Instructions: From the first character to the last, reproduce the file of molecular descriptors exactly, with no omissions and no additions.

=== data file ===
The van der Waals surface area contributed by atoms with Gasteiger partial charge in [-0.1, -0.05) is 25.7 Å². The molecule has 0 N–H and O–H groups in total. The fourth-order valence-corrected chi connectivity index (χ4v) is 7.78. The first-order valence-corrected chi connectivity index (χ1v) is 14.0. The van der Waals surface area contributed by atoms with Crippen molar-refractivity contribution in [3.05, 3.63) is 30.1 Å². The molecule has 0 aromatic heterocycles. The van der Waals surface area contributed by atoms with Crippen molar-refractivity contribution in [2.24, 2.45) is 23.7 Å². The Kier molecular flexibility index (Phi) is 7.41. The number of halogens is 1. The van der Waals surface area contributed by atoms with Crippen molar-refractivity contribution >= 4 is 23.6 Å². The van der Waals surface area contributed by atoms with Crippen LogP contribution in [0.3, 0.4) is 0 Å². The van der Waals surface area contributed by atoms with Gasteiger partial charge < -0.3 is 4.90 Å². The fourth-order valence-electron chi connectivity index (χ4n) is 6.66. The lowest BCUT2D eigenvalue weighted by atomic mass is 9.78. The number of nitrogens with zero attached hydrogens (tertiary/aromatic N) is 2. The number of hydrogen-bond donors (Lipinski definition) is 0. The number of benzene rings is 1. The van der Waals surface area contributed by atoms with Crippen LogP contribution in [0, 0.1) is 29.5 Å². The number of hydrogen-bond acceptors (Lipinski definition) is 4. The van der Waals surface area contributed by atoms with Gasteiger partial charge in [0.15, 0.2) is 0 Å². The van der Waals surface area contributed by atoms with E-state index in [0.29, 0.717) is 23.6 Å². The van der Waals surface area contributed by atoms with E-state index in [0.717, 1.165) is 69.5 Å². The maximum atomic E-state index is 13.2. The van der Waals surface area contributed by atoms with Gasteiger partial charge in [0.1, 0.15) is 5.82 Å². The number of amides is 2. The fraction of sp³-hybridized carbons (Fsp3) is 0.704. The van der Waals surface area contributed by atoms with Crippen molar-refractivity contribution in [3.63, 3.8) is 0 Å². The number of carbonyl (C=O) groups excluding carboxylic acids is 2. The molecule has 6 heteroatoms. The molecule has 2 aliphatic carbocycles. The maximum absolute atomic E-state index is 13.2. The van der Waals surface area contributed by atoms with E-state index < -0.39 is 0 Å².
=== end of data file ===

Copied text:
The van der Waals surface area contributed by atoms with Gasteiger partial charge in [-0.1, -0.05) is 25.7 Å². The molecule has 0 N–H and O–H groups in total. The fourth-order valence-corrected chi connectivity index (χ4v) is 7.78. The first-order valence-corrected chi connectivity index (χ1v) is 14.0. The van der Waals surface area contributed by atoms with Crippen molar-refractivity contribution in [3.05, 3.63) is 30.1 Å². The molecule has 0 aromatic heterocycles. The van der Waals surface area contributed by atoms with Crippen molar-refractivity contribution in [2.24, 2.45) is 23.7 Å². The Kier molecular flexibility index (Phi) is 7.41. The number of halogens is 1. The van der Waals surface area contributed by atoms with Crippen molar-refractivity contribution >= 4 is 23.6 Å². The van der Waals surface area contributed by atoms with Crippen LogP contribution in [0.3, 0.4) is 0 Å². The van der Waals surface area contributed by atoms with Gasteiger partial charge < -0.3 is 4.90 Å². The fourth-order valence-electron chi connectivity index (χ4n) is 6.66. The lowest BCUT2D eigenvalue weighted by atomic mass is 9.78. The number of nitrogens with zero attached hydrogens (tertiary/aromatic N) is 2. The number of hydrogen-bond donors (Lipinski definition) is 0. The number of benzene rings is 1. The van der Waals surface area contributed by atoms with Crippen LogP contribution in [0, 0.1) is 29.5 Å². The number of hydrogen-bond acceptors (Lipinski definition) is 4. The van der Waals surface area contributed by atoms with Gasteiger partial charge in [0.15, 0.2) is 0 Å². The van der Waals surface area contributed by atoms with E-state index in [0.29, 0.717) is 23.6 Å². The van der Waals surface area contributed by atoms with E-state index in [0.717, 1.165) is 69.5 Å². The maximum atomic E-state index is 13.2. The van der Waals surface area contributed by atoms with Gasteiger partial charge in [0.1, 0.15) is 5.82 Å². The number of amides is 2. The fraction of sp³-hybridized carbons (Fsp3) is 0.704. The van der Waals surface area contributed by atoms with Crippen molar-refractivity contribution in [3.63, 3.8) is 0 Å². The number of carbonyl (C=O) groups excluding carboxylic acids is 2. The molecule has 6 heteroatoms. The molecule has 2 aliphatic carbocycles. The maximum absolute atomic E-state index is 13.2. The van der Waals surface area contributed by atoms with E-state index < -0.39 is 0 Å².